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This article is part of the supplement: Genetic Analysis Workshop 15: Gene Expression Analysis and Approaches to Detecting Multiple Functional Loci

Open Access Proceedings

Constructing gene association networks for rheumatoid arthritis using the backward genotype-trait association (BGTA) algorithm

Yuejing Ding1, Lei Cong1, Iuliana Ionita-Laza2, Shaw-Hwa Lo1 and Tian Zheng1*

Author Affiliations

1 Department of Statistics, Columbia University, New York, New York 10027, USA

2 Department of Biostatistics, Harvard School of Public Health, Boston, Massachusetts 02115, USA

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BMC Proceedings 2007, 1(Suppl 1):S13  doi:

Published: 18 December 2007

Abstract

Background

Rheumatoid arthritis (RA, MIM 180300) is a common and complex inflammatory disorder. The North American Rheumatoid Arthritis Consortium (NARAC) data, as part of the Genetic Analysis Workshop 15 data, consists of both genome scan and candidate gene studies on RA patients.

Results

We applied the backward genotype-trait association (BGTA) algorithm to capture marginal and gene × gene interaction effects of multiple susceptibility loci on RA disease status. A two-stage screening approach was used for the genome scan, whereas a comprehensive study of all possible subsets was conducted for the candidate genes. For the genome scan, we constructed an association network among 39 genetic loci that demonstrated strong signals, 19 of which have been reported in the RA literature. For the candidate genes, we found strong signals for PTPN22 and SUMO4. Based on significant association evidence, we built an association network among the loci of PTPN22, PADI4, DLG5, SLC22A4, SUMO4, and CARD15. To control for false positives, we used permutation tests to constrain the family-wise type I error rate to 1%.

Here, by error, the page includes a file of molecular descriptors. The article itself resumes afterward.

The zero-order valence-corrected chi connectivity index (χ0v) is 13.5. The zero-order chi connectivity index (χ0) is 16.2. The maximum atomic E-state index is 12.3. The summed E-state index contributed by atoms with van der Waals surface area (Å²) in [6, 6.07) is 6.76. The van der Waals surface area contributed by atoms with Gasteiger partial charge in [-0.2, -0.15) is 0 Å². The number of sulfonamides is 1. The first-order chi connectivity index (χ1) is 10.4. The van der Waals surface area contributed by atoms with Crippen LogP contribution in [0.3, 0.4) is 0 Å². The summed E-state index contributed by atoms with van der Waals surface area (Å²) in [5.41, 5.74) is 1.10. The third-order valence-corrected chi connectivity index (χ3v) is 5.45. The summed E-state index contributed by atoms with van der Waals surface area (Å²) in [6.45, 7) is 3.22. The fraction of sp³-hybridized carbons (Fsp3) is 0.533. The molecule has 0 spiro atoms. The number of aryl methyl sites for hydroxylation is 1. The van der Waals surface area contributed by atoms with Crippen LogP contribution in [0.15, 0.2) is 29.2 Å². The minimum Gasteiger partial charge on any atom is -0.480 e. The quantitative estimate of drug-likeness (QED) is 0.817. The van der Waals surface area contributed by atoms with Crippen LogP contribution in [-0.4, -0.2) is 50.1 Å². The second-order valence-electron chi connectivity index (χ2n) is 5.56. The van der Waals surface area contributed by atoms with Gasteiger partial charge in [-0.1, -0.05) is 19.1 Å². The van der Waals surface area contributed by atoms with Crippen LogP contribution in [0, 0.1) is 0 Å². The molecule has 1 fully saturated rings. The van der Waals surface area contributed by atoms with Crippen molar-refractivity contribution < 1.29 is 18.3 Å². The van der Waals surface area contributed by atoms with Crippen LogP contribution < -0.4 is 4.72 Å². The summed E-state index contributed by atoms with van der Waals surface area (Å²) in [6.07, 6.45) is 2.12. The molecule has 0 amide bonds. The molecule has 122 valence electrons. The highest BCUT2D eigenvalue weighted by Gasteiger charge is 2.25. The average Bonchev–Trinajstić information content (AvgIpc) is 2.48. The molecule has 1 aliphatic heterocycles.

Conclusion

Using the BGTA algorithm, we identified genetic loci and candidate genes that were associated with RA susceptibility and association networks among them. For the first time, we report possible interactions between single-nucleotide polymorphisms/genes, which may be useful for biological interpretation.